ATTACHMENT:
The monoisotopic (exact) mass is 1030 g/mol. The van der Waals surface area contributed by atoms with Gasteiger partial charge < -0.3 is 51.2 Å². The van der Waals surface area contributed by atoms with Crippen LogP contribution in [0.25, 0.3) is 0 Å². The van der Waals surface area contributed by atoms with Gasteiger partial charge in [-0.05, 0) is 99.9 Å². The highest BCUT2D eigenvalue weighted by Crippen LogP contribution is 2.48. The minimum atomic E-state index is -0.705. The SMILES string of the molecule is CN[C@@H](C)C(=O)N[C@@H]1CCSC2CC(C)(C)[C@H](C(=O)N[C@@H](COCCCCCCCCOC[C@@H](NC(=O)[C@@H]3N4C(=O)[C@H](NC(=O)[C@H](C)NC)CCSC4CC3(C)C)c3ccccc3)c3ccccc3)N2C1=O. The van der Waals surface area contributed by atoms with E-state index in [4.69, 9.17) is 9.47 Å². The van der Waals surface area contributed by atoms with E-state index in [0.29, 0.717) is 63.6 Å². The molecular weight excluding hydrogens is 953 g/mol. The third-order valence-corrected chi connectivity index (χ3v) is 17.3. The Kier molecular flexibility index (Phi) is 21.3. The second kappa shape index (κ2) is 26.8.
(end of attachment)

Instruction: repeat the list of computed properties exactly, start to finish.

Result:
The monoisotopic (exact) mass is 1030 g/mol. The van der Waals surface area contributed by atoms with Gasteiger partial charge < -0.3 is 51.2 Å². The van der Waals surface area contributed by atoms with Crippen LogP contribution in [0.25, 0.3) is 0 Å². The van der Waals surface area contributed by atoms with Gasteiger partial charge in [-0.05, 0) is 99.9 Å². The highest BCUT2D eigenvalue weighted by Crippen LogP contribution is 2.48. The minimum atomic E-state index is -0.705. The SMILES string of the molecule is CN[C@@H](C)C(=O)N[C@@H]1CCSC2CC(C)(C)[C@H](C(=O)N[C@@H](COCCCCCCCCOC[C@@H](NC(=O)[C@@H]3N4C(=O)[C@H](NC(=O)[C@H](C)NC)CCSC4CC3(C)C)c3ccccc3)c3ccccc3)N2C1=O. The van der Waals surface area contributed by atoms with E-state index in [4.69, 9.17) is 9.47 Å². The van der Waals surface area contributed by atoms with E-state index in [0.29, 0.717) is 63.6 Å². The molecular weight excluding hydrogens is 953 g/mol. The third-order valence-corrected chi connectivity index (χ3v) is 17.3. The Kier molecular flexibility index (Phi) is 21.3. The second kappa shape index (κ2) is 26.8.